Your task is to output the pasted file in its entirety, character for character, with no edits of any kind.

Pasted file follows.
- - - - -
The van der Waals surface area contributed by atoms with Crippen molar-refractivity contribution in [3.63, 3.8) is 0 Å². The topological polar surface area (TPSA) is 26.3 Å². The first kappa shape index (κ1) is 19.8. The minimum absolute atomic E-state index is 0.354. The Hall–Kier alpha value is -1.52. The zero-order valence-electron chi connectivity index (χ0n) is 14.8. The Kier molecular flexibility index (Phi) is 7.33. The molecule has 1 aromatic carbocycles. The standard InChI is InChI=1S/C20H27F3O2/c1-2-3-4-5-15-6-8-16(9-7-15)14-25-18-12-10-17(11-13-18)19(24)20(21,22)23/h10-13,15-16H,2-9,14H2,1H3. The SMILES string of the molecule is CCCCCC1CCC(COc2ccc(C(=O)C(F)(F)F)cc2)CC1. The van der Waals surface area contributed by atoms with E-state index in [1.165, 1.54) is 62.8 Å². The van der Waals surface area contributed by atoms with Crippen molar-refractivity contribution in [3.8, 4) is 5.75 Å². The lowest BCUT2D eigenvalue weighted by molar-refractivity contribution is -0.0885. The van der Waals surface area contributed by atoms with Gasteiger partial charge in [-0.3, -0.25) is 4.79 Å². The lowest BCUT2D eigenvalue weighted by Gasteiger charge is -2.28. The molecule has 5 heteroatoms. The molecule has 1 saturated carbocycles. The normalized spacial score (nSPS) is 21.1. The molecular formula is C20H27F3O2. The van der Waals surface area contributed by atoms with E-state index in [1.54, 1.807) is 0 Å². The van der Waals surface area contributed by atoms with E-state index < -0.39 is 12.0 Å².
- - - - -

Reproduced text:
The van der Waals surface area contributed by atoms with Crippen molar-refractivity contribution in [3.63, 3.8) is 0 Å². The topological polar surface area (TPSA) is 26.3 Å². The first kappa shape index (κ1) is 19.8. The minimum absolute atomic E-state index is 0.354. The Hall–Kier alpha value is -1.52. The zero-order valence-electron chi connectivity index (χ0n) is 14.8. The Kier molecular flexibility index (Phi) is 7.33. The molecule has 1 aromatic carbocycles. The standard InChI is InChI=1S/C20H27F3O2/c1-2-3-4-5-15-6-8-16(9-7-15)14-25-18-12-10-17(11-13-18)19(24)20(21,22)23/h10-13,15-16H,2-9,14H2,1H3. The SMILES string of the molecule is CCCCCC1CCC(COc2ccc(C(=O)C(F)(F)F)cc2)CC1. The van der Waals surface area contributed by atoms with E-state index in [1.165, 1.54) is 62.8 Å². The van der Waals surface area contributed by atoms with Crippen molar-refractivity contribution in [3.8, 4) is 5.75 Å². The lowest BCUT2D eigenvalue weighted by molar-refractivity contribution is -0.0885. The van der Waals surface area contributed by atoms with Gasteiger partial charge in [-0.3, -0.25) is 4.79 Å². The lowest BCUT2D eigenvalue weighted by Gasteiger charge is -2.28. The molecule has 5 heteroatoms. The molecule has 1 saturated carbocycles. The normalized spacial score (nSPS) is 21.1. The molecular formula is C20H27F3O2. The van der Waals surface area contributed by atoms with E-state index in [1.54, 1.807) is 0 Å². The van der Waals surface area contributed by atoms with E-state index < -0.39 is 12.0 Å².